Earlier today, I stopped for gas at a station I used a lot last year. The cashier on duty was familiar to me. She is a middle-aged blonde woman who has always seemed sullen and impatient. Today, she seemed different when I went in to leave my debit card as security on a fill-up.  When I returned to retrieve the card, she was absolutely beaming.

Making full-on eye contact and wearing a big smile, she asked "Have you seen "The Help"?

"No," I replied.  "I read the book last year.  Have you seen it?"

"Oh, yes!" she was bubbly now. "It's great.  I loved it.  I saw it with my girlfriends.  Go see it!  It's great."

"Well, I'm half-hearing the controversy...  I know there's quite a bit of controversy surrounding it..."

"Oh, pi-shaww!" She handed me my receipt and made a dismissive gesture. "Just go see it.  It's great."

Day before yesterday, a forwarded email offered links I could follow for "a Black perspective" on 'The Help'.  I did not follow any of the links.

Two or three times in the week before, Black friends confiding about current struggles in their lives pointed to how White people contributed to their hardship. Each time the conversation turned that way, it felt like I was entering a lucid dream. Like I could see and hear things but knew my fingers would pass right through if I tried to touch or grasp anything.

I've experienced some thought and feeling reaction to recent "race talk" and the social buzz in the air around the film "The Help" (which is just more masked--or unmasked--"race talk").

But nothing lasted long enough to trigger a blog post. The thoughts and feelings didn't gain traction in my mind and pretty quickly floated away.  Forgotten until the next mention of the movie or some other race-tinged comment by friends or media.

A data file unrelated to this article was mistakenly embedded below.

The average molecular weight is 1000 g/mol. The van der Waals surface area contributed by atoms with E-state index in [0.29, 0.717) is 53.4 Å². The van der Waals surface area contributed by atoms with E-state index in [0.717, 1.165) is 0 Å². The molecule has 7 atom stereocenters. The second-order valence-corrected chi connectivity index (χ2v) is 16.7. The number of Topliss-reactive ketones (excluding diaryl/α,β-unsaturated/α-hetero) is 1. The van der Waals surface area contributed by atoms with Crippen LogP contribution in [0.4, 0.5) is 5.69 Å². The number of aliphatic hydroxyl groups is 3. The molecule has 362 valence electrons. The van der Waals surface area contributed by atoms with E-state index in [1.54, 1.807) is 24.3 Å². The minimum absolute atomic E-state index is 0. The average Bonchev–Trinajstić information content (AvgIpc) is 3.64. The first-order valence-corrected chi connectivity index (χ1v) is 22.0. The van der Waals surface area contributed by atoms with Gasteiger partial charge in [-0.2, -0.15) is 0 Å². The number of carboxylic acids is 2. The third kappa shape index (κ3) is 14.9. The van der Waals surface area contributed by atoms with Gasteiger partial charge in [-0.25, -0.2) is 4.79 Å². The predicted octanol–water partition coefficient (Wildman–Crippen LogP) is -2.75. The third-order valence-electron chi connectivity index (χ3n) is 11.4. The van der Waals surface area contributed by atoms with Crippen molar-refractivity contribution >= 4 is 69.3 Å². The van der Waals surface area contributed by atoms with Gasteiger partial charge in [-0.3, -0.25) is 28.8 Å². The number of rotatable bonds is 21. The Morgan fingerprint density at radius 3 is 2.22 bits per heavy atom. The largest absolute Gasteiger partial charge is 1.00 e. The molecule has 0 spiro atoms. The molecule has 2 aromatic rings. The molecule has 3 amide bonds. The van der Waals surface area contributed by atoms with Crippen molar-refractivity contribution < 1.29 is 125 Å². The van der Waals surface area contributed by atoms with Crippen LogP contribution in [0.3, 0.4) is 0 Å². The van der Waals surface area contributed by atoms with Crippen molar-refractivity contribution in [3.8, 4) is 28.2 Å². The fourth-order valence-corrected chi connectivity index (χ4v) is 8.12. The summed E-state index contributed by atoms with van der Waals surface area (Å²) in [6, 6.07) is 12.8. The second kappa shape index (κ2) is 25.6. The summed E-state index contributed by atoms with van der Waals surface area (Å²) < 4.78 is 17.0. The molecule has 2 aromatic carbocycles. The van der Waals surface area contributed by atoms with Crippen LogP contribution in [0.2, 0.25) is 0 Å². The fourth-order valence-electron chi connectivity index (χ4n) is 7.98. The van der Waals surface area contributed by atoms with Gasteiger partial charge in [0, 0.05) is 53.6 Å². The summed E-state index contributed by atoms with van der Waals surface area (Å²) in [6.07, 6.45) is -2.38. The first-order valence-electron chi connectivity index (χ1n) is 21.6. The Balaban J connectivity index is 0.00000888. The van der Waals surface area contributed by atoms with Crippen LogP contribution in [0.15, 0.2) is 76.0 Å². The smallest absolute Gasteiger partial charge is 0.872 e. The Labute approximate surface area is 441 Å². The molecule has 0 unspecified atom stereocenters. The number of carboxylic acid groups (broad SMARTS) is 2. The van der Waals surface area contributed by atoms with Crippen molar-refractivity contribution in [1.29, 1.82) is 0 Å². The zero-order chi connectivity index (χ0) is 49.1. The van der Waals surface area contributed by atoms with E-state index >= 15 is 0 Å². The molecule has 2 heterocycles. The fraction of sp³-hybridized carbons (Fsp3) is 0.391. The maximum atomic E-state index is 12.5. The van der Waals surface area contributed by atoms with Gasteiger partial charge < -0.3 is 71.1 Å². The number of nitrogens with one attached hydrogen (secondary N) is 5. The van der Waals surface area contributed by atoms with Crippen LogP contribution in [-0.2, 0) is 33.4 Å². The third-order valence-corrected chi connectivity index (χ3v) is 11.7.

Today "disinterested" seemed like the right word. I am not interested enough in my thoughts and feelings about race and racism and etc. to share them with the world through this blog. I am disinterested.

But when I did a Google Image search on "disinterested" --thinking I would blog about my disinterest -- I did not like the results. The faces in these pics looked sad or pissed or bored or repulsed.  None of those faces looked like my face.

I stood before the mirror in this room where I slept for the first time last night. I thought about race and racism and media and controversy and I stared at my face.  I watched my face while I thought about race and racism and media and controversy.

It was my eyes that my eyes kept returning to. What's in those eyes, I asked myself. What is that look? 

The words "baby's gaze" came to mind.

So I Googled "baby's gaze."

The images in this post are some of my favorites from that Google harvest.

Sojourning...with a baby's gaze.

That is the practice.

05 August 2011

Beyond Naming

Brain Storm by Thomas Dodd
A few minutes ago I noticed I was grinding my teeth.  "What's going on with me?" I wondered.

What seemed at first to be "anxiety" turned out to be more like sadness or guilt on closer inspection.

Some very good things have happened today and, as far as I can tell, they are happening without any effort on my part.  So the unconscious chatter in my mind ran along the lines of  "Undeserving!" and "You lazy piece of shit!" and resulted in teeth-grinding and a general feeling of malaise.

Wow (again).  Ego is relentless....  Tireless in its efforts to weave a dark, dramatic cocoon for me to live in.

Of course, that's like saying "My lungs are relentless about oxygen intake!"

Lungs do what lungs do, eyes do what eyes do and ego does what ego does -- create suffering.